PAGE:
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Enumclaw City Council adopts 2012 budget
Making just a few last-minute changes, members of the Enumclaw City Council adopted a 2012 operating budget Monday night.
As was the case all across the state, the process wasn't an easy one, as the ongoing economic downturn took its toll.
"This has been a very, very difficult budget season," Mayor Liz Reynolds said. "We had our ups and downs, but I think we handled it pretty well."
The budget passed by a 6-1 margin, with outgoing council member Rich Elfers taking a philosophical, opposing stance.
Stating his belief that the 2012 spending plan does not emphasize the city's core services, Elfers cast the lone dissenting vote.
Councilman Sean Krebs had made it clear he would bring some suggestions to the table Monday night, so it was no surprise when he suggested the city allocate $5,000 to the Enumclaw Chamber of Commerce. The money is to be used during the first quarter of the year for the chamber-operated visitor center. Krebs also suggested the council continue subsidizing the chamber's rent on a portion of a city-owned building on Cole Street. Finally, Krebs asked that $4,000 be awarded to Green River Community College so GRCC experts can assist local businesses.
"We're just trying to buy a little time," Krebs said of the visitor center request. During the early part of 2012, he explained, the chamber and city will have discussions regarding the long-term operation of the visitor center.
Krebs' budget suggestions passed 6-1, with Elfers rejecting the requests.
Elfers said he had submitted a list of questions to the chamber following the council's Nov. 28 meeting, but had not received a reply. He also questioned whether the chamber was current on its rent payments to the city.
"In good conscience, I cannot fund the chamber in this amount," Elfers said.
On another budgetary matter, the council took the final, anticipated step to pay for the public library in a nontraditional manner. The library will get $350,000 from the Fund 180 portion of the city budget, a pot of money that stems from the sale of property and collection of leases on city land. It's seen as a one-time alternative, as the city will ask voters to annex into the King County Library System during an upcoming election.
Traditionally, the library has been supported by the city's general fund. That contribution has been whittled in recent years, however, as the struggle to match revenues with expenditures grew more difficult.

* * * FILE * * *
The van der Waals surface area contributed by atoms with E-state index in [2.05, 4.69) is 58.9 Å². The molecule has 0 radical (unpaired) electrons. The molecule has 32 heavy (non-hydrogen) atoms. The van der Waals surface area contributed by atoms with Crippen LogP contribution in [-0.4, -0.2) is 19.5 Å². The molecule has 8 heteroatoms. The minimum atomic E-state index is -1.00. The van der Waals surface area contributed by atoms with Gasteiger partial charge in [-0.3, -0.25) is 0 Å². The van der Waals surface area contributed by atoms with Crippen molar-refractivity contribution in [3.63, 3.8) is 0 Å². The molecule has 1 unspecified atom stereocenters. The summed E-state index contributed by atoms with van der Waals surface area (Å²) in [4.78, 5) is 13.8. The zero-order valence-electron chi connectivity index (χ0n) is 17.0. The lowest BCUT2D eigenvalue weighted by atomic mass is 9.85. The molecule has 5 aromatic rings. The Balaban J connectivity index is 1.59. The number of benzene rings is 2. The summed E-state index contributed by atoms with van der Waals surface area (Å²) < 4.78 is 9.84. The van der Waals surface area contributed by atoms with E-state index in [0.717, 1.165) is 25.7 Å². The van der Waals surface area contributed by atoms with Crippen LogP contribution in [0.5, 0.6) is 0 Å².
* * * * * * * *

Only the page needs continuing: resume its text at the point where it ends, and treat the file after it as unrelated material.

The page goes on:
The council also agreed to contracts with three employee groups during its Monday session.
The largest entity is represented by the American Federation of State, County and Municipal Employees. That group represents workers in finance, parks, utilities, courts, the library, golf course, senior center and Enumclaw Expo Center.
The two-year pact will save the city a reported $94,000. Employees will take two furlough days each year without pay and will receive no cost-of-living adjustment. A new insurance plan will see employees paying higher premiums while experiencing greater annual deductibles.
The council also approved contracts with the Police Officers Association and a separate group that includes police dispatchers and jail employees.
Specifics weren't addressed, but Reynolds thanked all involved for "becoming part of the solution."
Elfers noted that police had made some "very painful concessions."
In other action during Tuesday's meeting, the council:
• said goodbye to Elfers and Jeff Beckwith, who are leaving their posts on the council, and Bob Baer, the city's director of community services.
In his role, Baer oversees the public library, the Enumclaw Senior Activity Center and the Youth and Family Services Center. He has been with the city for more than three decades and will be retiring at the end of December.
Elfers served four years on the council, losing his re-election bid in November. Beckwith chose not to run again, having served the city for the past 15 years – six as a member of the Park Board and the past nine on the council.
• adopted a contract authorizing Enumclaw to operate municipal court services for the city of Maple Valley for one more year.
There is a major change in the rate this time around. For years, Enumclaw has charged an hourly rate that covers all its costs. For 2012, Enumclaw will pad the bill by an additional 10 percent to cover some of the incidental costs that have not been part of the formal contract.
Krebs, who pushed for the "cost-plus" contract, said City Hall suffers some degree of wear and tear due to a Maple Valley court operation that provides no direct benefit to Enumclaw citizens. The contract is for just one year, as Maple Valley intends to examine its court options during 2012.
• reappointed citizens to five boards and commissions: Vivian Froemke and Ralph Zech to the Cemetery Board; Aaron Brenner and Beth Coppin-Cross to the Human Services Advisory Board; Celia Bender and Pat Fisk to the Arts Commission; Jan Molinaro and Jerry Metcalf to the Civil Service Commission; and David Hancock to the Planning Commission.
• noted that City Hall offices will be closed Dec. 26 and Jan. 2, in observance of the Christmas and New Year's holidays.